Probing Flocculation of Polyaromatic Compounds and Asphaltene Subfractions Using DLS

  • Author / Creator
    Wang, Xi
  • In this research, flocculation of fractionated asphaltenes was studied using dynamic light scattering (DLS). Three asphaltene fractions were obtained based on its adsorption characteristics onto calcium carbonate. The DLS results showed that the irreversibly-adsorbed asphaltenes (Irr-Ads), containing the highest number of polar groups, was the fraction responsible for the observed flocculation of whole asphaltenes. To better understand the aggregation behavior of asphaltenes, flocculation of three polyaromatic compounds (PAs), N-(1-hexylhepyl)-N’-(5-carboxylicpentyl)-perylene-3, 4, 9, 10-tetracarboxilicbisimide (C5Pe), N-(1-undecyldodecyl)-N’-(5-carboxylicpentyl)-perylene-3,4,9,10-tetracarboxylbisimide (C5PeC11) and N,N’-bis(1-undecyldodecyl)perylene-3,4,9,10-tetracarboxylbisimide (BisAC11) was further studied using DLS. The findings corresponded well with the results of studying nanoaggregation using electron spray ionization mass spectroscopy (ESI-MS). The flocculation of polyaromatic compound was found to be enhanced by increasing heptane content in the solvent. Among the three polyaromatic compounds studied, C5PeC11 showed similar flocculation kinetics to the Irr-Ads asphaltenes. Experiments using mixed PA compounds showed reduced flocculation tendency of C5PeC11 under otherwise identical solution conditions. The presence of polar groups in polyaromatic compounds was shown to be important in accelerating the flocculation of PA compounds beyond nano-scales. The results from molecular dynamics simulation study suggests that π-π stacking between polyaromatic cores, hydrogen bonds from polar groups and tail-tail interactions among aliphatic chains are all important to aggregation of PA (asphaltene) molecules. Taken together, this study provides a scientific basis for future manipulations of polyaromatic compounds aggregation and sheds light on understanding the flocculation onset of asphaltenes in crude oil.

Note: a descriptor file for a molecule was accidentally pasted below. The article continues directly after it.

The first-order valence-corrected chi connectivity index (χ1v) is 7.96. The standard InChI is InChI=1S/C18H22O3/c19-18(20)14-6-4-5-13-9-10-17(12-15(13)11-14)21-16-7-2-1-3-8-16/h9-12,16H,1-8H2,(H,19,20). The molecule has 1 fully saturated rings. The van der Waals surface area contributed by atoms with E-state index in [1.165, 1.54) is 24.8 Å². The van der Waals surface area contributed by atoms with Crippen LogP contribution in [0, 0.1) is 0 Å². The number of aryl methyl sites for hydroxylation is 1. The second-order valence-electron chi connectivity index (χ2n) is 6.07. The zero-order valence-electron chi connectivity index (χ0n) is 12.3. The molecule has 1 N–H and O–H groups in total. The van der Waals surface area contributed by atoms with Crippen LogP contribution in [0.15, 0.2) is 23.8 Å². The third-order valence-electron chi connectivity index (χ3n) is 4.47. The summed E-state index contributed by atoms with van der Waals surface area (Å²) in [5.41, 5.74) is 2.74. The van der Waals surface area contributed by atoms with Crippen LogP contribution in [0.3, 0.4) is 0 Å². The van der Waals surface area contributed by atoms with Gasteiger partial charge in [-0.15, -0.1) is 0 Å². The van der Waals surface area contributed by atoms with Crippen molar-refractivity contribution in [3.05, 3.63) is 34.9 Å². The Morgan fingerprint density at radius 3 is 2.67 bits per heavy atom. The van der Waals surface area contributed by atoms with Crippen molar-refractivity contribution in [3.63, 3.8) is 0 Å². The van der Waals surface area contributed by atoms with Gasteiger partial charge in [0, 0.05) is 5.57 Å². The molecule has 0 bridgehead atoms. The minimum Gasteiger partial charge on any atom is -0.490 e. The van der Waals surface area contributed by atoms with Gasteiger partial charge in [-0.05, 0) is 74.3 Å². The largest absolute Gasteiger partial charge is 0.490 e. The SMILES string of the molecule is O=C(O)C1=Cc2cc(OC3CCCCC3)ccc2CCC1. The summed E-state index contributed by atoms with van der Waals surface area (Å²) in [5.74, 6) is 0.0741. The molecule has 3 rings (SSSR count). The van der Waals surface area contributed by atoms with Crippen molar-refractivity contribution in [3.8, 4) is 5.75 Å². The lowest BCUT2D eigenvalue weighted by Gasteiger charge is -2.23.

• Subjects / Keywords
  • Graduation date
    Spring 2017
  • Type of Item
  • Degree
    Master of Science
  • DOI
  • License
    This thesis is made available by the University of Alberta Libraries with permission of the copyright owner solely for non-commercial purposes. This thesis, or any portion thereof, may not otherwise be copied or reproduced without the written consent of the copyright owner, except to the extent permitted by Canadian copyright law.